Histochemical analysis was performed using the ALP staining kit (no. 85L-3R; Sigma, Oakville, ON, Canada) according to the manufacturer's protocol. Quantitative analysis of ALP activity was performed as previously described,40 using Sigma Fast p-nitrophenyl phosphate tablet sets (Sigma). The data were normalized to protein concentration measured by the BCA Protein Assay Reagent Kit (Pierce, Nepean, ON, Canada) using bovine serum albumin as the standard. All measurements were relative to time zero, which was set to one.
The transcriptional activation induced by constitutively active ALK (ALK-QD) was measured using Id1–luc reporter constructs.41 U2OS cells were seeded in 12-well plates (BD Falcon, Mississauga, ON, Canada) and transiently transfected with the appropriate combinations of reporter construct and expression plasmids. At 24h post transfection, cell lysates were prepared, and luciferase activities were measured by the Dual-Luciferase reporter system (Promega, Madison, WI, USA) using a luminometer (Turner Biosystems Luminometer, Promega). Values were normalized using Renilla luciferase activity under the control of the cytomegalovirus promoter.
For IP, cells were harvested in Nonidet P-40 lysis buffer consisting of 150mM NaCl, 50mM Tris-HCl (pH 7.4), 1% Nonidet P-40, 1mM phenylmethylsulfonyl fluoride (PMSF), and protease inhibitor cocktail (Roche Diagnostics). Lysates were centrifuged and supernatants were incubated with the appropriate antibodies at 4°C for 16h with rotation. For immune complex isolation, lysate–Ab mixtures were incubated for an additional 0.5–1h with protein A/G agarose beads (Santa Cruz Biotechnology, Santa Cruz, CA, USA) before fractionation. Immune complexes or immunoprecipitates were fractionated by SDS-PAGE and subjected to immunoblotting using standard procedures.
For protein analysis, samples were prepared in RIPA lysis buffer consisting of 1% Nonidet P-40, 50mM Tris-HCl (pH 7.4), 150mM NaCl, 1mM EDTA (pH 8.0), 0.5% sodium deoxycholate, 0.1% SDS, 2mM NaF, protease inhibitor cocktail (Roche Diagnostics), and 1mM PMSF.
Antibodies recognizing the following proteins were used: Smad1/5/8 (N-18; Santa Cruz Biotechnology), Smad1 (Invitrogen), phospho-Smad1/5/8 (Cell Signaling, Pickering, ON, Canada), Flag (M2; Sigma), Myc (Sigma), α-tubulin (DM1A; Sigma), β-actin (Sigma), and HA (Roche Diagnostics). Anti-Bat3 Ab has been previously described.17
Total RNA was extracted from C2C12 cells or primary osteoblasts using the RNeasy plus Mini Kit (Qiagen). cDNA was synthesized using SuperScript III reverse transcriptase (Invitrogen), followed by PCR specific for target genes (primer sequences are listed in Supplementary Table S1 in Supplementary Information). Real-time PCR was performed using Power SYBR Green PCR Master Mix (Applied Biosystems, Streetsville, ON, Canada), and data were collected using the ABI Prism 7900HT Fast Real-time PCR system (Applied Biosystems). The specificity of the detected signals was confirmed by observation of a dissociation curve containing a single peak. Data were normalized to expression levels of hypoxanthine phosphoribosyltransferase 1.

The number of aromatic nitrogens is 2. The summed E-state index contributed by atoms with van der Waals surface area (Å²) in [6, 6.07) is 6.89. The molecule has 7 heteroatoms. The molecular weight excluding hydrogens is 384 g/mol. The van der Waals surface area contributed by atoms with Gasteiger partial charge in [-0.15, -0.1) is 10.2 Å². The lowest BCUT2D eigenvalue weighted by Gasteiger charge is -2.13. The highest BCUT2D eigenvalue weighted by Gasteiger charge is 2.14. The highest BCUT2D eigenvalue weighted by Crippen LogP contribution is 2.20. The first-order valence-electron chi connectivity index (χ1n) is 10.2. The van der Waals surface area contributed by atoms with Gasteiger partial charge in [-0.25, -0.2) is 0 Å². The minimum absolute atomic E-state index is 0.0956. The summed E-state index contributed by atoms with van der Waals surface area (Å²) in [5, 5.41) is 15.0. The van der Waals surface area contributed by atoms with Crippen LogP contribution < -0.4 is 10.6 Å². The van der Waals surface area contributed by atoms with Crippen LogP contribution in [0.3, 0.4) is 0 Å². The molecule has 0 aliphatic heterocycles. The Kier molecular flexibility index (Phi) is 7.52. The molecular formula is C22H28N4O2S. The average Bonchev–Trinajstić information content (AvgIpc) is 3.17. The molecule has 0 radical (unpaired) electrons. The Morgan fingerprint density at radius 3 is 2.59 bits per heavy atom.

Cells were fixed in ice-cold 100% ethanol at 0, 1, 12, and 24h post BMP treatment for 15min at −20°C and blocked in CAS-BLOCK (Invitrogen) for 10min at room temperature. Slides were incubated with rabbit anti-phospho-Smad1/5/8 (Cell Signaling) as the primary Ab, followed by Alexa Fluor 594 goat anti-rabbit IgG (Invitrogen). Hoechst 33258 (Invitrogen) was used to stain DNA. Images were acquired on an Olympus (Richmond Hill, ON, Canada) IX81 and FluoView FL1000 confocal microscope using a × 63/1.2 NA water immersion objective. Hoechst 33258 and Alexa 594 signals were imaged sequentially using 351- and 543-nm laser excitation and the appropriate band-pass emission filters.
Escherichia coli (BL21 (DE3)) transformed with GST or GST–SCP2 were lysed with RIPA buffer (50mM Tris-HCl, pH 8.0, 150mM NaCl, 1mM EDTA, 1mM DTT, 1mM PMSF, protease inhibitor cocktail (Roche Diagnostics), and 1% Triton-X 100 for 30min on ice and sonicated three times for 30s on ice. Cell lysates were cleared by centrifugation at 4150 × g for 60min at 4°C. Lysates were incubated with 100μl of 50% slurry of glutathione Sepharose 4 Fast Flow (GE Healthcare Life Sciences, Baie d'Urfe, QC, Canada) for 1 or 2h at 4°C with end-over-end rotation. The glutathione beads were then collected by centrifugation at 2500 × g for 2min at 4°C and washed five times with ice-cold PBS. Overexpression of 6 × His-tagged recombinant protein Bat3 was purified by Ni-NTA column (Qiagen) according to the manufacturer's instructions. Each sample was confirmed by GelCode Blue Stain Reagent (Thermo Scientific, Nepean, ON, Canada).
Purified Bat3–His lysates (500μl) were incubated with 100μl of a 50% slurry of GST or GST–SCP2 binding glutathione Sepharose 4 Fast Flow for 4h at 4°C with rotation. The bound proteins were then released by boiling for 3min at 98°C in 1 × SDS-PAGE sample buffer for subsequent immunoblot analysis. Ab used was anti-GST Ab (GE Healthcare Life Sciences).
We are grateful to Kohei Miyazono for plasmids expressing Smads, ALK-QD mutants, and the Id1 reporter plasmid. We also thank all former and current Okada lab members for technical assistance and helpful discussions, and Mary Saunders for scientific editing. This work was supported by a CIHR grant (MOP84353) to HO.
KG and HO designed the research; KG, KIT, and JI performed the experiments; KG and HO analyzed the data; and HO wrote the paper with contributions from the listed coauthors.
The authors declare no conflict of interest.
Supplementary Information accompanies the paper on Cell Death and Disease website (http://www.nature.com/cddis)
Edited by A Stephanou